One thing which hasn’t changed much over the past three years which I have been here are the shops. Well the outward appearance at least. Inside I must confess that there are signs of more choice, especially with items which might not perish in our warm temperatures here.
McVities Chocolate biscuits and Gingernuts have been very thin on the ground but recently we are seeing good supplies of them albeit at around 30% more than the UK prices.
Buying anything perishable is a lottery anywhere in the world.....but buying perishables which have to sit in the hold of a ship for up to 8 weeks is even more so. The local food stores do their utmost to keep up with demand and seasons but with only one ship a month its touch and go. One year the Easter Egg delivery arrived in July!
Because of this and the small population here, shops have a hard time making a good profit, just like the hospitality sector, they suffer from low customer numbers, many of whom have a very low income. This will obviously change with the times although I think its going to take another year or so.
Outside, the shop appearances could be mistaken for something from another era with many of them taking the names of pubs for some reason. In Jamestown there are three main “supermarkets” The Star, The Rose and Crown and the Queen Mary. There is also a DIY store which has a trade section at the back to assist the many building projects going on at the moment.
We also have one food store which specialises in health food items and UK branded products such as Yorkshire Tea and Wessex mill bread flour.
Out of town there are dozens of small stores which look after those who don’t want the trek down ladder hill to Jamestown. These are usually people’s homes and so unless you know where to find it, you can drive right past!
Fresh vegetables, meat and fish are purchased in the local market which is looking forward to a massive face lift over the next few months in the form of new shopping area with new lighting and refrigeration.
One of the big advantages of shopping on St Helena is that all parking on the island is currently free! How long this is going to carry on for who knows.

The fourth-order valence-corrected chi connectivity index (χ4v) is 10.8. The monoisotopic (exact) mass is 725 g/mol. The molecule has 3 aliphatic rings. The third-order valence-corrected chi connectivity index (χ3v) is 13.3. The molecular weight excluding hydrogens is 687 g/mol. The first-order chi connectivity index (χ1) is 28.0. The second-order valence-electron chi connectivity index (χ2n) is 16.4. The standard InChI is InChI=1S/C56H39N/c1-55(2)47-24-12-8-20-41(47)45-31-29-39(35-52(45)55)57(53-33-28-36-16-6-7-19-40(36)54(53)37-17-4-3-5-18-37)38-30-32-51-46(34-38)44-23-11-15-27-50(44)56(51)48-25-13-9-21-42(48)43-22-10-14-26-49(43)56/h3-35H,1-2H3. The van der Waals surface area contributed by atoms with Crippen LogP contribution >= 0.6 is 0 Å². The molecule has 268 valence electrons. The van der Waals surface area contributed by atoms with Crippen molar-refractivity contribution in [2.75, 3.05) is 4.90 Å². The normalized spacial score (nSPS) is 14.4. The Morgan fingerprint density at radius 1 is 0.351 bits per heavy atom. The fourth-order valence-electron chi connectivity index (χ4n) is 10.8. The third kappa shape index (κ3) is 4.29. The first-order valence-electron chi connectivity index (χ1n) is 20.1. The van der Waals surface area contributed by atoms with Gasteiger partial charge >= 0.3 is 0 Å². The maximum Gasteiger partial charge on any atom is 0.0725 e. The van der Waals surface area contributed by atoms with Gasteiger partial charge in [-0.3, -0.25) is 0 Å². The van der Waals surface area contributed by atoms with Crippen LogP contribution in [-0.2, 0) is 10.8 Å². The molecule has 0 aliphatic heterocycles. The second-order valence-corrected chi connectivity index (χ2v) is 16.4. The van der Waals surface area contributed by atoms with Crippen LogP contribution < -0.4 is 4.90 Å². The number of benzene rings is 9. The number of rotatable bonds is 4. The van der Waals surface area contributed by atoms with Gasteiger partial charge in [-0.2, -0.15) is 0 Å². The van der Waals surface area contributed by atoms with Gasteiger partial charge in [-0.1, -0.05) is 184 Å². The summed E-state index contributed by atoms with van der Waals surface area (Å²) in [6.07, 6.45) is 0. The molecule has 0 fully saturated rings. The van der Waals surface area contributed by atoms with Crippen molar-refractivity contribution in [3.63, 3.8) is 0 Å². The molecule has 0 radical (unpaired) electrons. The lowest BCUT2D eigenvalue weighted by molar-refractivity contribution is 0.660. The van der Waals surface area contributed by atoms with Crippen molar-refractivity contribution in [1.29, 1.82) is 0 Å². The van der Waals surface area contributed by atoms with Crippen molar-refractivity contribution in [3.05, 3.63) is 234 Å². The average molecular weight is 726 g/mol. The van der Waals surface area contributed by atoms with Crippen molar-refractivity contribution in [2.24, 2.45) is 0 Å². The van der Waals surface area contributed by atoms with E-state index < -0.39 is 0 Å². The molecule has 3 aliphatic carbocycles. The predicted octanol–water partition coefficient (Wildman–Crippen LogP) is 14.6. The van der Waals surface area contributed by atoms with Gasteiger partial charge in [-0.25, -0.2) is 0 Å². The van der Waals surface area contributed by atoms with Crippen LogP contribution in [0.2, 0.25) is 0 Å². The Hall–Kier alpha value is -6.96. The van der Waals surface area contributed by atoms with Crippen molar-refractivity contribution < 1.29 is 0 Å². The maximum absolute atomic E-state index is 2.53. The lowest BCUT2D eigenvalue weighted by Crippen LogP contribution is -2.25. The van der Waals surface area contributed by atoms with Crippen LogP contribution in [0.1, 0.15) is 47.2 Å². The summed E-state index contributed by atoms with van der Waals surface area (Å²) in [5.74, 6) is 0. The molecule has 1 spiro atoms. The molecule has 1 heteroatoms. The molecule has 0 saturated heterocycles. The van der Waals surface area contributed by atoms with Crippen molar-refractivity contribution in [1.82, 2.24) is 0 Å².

Disadvantages include the fact that sometimes we run out of things and the time to get something sent from the UK is in the region of 6 to 8 weeks. This is especially difficult when thinking about car parts as there is probably one of every car in Britain on this island.....Oh we have no Mercedes yet!
The past months have been pretty frantic with the whole team assisting anywhere on the island where there are people who are willing and able to be trained. We have covered many subjects; some practical and others more legislative, such as fire training and the food safety training which eventually saw over 200 people successfully achieve accreditation.
I have been focusing on training customer service via the world famous “Fish” training programme.
Having now run this training more than 25 times I am forever surprised by the fantastic response this training gets from all levels of staff. Another thing which I love about the sessions are that they never follow a set pattern as the sessions are about getting as much participation from the group as possible.
The training hinges on a film of a group of workers at the Pike Place Fish Market in Seattle and how their business thrives. They do this by making sure the day is fun packed and customer focused by following four principles: Play, Be there, Make their day and Choose your attitude.
The training is fast moving and participative which means that interest levels remain high and we have commitment to continue with the principles once out of the classroom.
125 customer facing staff have completed the training in July and August. Now comes the follow up which will mean checking standards within the workplace.